We lolled along, letting our fingers drag in the muddy water. The warm sun and cool breeze of a March morning were perfect accompaniments. Birds chirped and chattered and raised a ruckus in the green growth along the bank. They darted out to dip at the stars sparkling on the surface of the Rio or hopped along the shore picking at this and that.
Kay and I talked about the joy of living, even temporarily, in a place where nature ruled with such magnificence. There’s no bad view in Big Bend National Park. No matter where we camped, when we came out of the tent in the morning, we were stunned by some newly revealed cliff or peak or twisted rock formation. Or the sun would glint off something, making it shine or giving it a color it didn’t have before. It was so beautiful it made our eyes fill with tears and our hearts with wonder.
“Doesn’t it feel as though we’re the only humans to have ever been here?” Kay whispered with reverence as our raft entered the little canyon.
I agreed but my comments were hushed by the sudden shrill descending notes of a canyon wren. The sound was like nothing we’d ever heard. We didn’t know what it was but it was pure magic and not even surprising, given where we were.
To make a long story into a short column, I’ll just say that we were enamored of everything: the gentle downstream pull of a river that smelled like clean dirt, the bumpy-walled canyon, the peace, the blooming wildflowers along the shore, and the subtle lure of the foreign land drifting by next to us.
Suddenly we heard the loud sound of water pounding against stone. Never mind the assurances that it was easy and safe. Every scary whitewater tale I’d ever heard crowded into my brain. Then my relentless imagination kicked in and dragged me away with it.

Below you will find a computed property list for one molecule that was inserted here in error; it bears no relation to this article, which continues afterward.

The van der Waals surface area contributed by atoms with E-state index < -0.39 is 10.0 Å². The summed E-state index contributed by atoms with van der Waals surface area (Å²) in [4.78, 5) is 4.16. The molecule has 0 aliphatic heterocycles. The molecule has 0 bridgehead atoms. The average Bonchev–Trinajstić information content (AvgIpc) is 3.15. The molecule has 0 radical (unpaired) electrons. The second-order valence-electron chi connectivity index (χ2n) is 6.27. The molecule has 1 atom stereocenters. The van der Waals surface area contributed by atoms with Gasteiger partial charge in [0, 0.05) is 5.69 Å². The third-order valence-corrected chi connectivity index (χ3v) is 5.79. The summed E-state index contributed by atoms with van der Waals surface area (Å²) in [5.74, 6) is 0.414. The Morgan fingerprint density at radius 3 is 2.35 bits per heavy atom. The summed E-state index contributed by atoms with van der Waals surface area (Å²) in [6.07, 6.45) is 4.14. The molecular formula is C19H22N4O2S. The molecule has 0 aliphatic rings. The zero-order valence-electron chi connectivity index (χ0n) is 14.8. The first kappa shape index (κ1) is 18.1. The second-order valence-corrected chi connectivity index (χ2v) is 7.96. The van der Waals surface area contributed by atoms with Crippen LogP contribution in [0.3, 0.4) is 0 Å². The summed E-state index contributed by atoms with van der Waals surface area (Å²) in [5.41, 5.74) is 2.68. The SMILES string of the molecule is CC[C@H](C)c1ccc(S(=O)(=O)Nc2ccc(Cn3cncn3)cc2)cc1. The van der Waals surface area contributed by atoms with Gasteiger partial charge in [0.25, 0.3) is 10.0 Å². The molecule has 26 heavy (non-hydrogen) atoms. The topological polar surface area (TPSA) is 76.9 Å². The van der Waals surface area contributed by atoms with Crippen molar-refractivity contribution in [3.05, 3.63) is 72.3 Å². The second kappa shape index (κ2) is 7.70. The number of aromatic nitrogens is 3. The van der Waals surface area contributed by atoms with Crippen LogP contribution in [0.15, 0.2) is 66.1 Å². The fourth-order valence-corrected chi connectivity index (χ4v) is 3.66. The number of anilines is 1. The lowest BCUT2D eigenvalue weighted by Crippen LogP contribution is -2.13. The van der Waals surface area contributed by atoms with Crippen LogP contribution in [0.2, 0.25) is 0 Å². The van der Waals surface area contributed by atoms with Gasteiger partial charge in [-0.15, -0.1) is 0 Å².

“Rapids!” I screamed.
We panicked and paddled as hard as we could for the closest shore, which happened to be Mexico. We stood gasping and glad to be alive.
An old man crashed his way down an animal path and stood on the bank next to us. I spoke the only Spanish word I could remember under pressure, “Hola.”
He grinned and lifted his sombrero. “Buenos días.”
I returned the grin and felt stupid. I’d taken three years of Spanish in high school and one in college and “Hola” was all I had to offer?
There was laughter in his dark eyes, so he had evidently seen our mad dash to shore. That was embarrassing in any language.
In the manner of a true gentleman, he asked if we had a problem with the raft. What he said was, “You problem boat?” His English was not great, but it was better than my Spanish. I had a head full of his language, but it was as though I’d lost the password I needed to access that part of my brain.
Using a mix of English, mutilated Spanish, and mime, we explained that we’d heard cascading water ahead and were afraid to move forward.
He listened intently, nodding his head as we explained. Somehow he kept from laughing at us. “No is bad. You see.” He began walking and indicated that we should follow.
The “death-defying rapids” were a bend in the Rio where it widened and became shallower for a few yards. The rushing water tumbled over rocks and pebbles and caused the loud whooshing noise we’d translated into a dangerous waterfall. Well… I had translated it. My friend was innocent. I had failed to keep the reins on my imagination and it galloped away, turning a minor change in the river’s direction into a deadly obstacle.
Our Mexican friend wished us a good day and went on his way whistling. We walked back to our craft.
“That was stupid,” I admitted, “and embarrassing.”
“It wasn’t so bad,” Kay said. “Maybe someday we’ll write about our adventures, real and imagined.”
Yes. Maybe someday we will.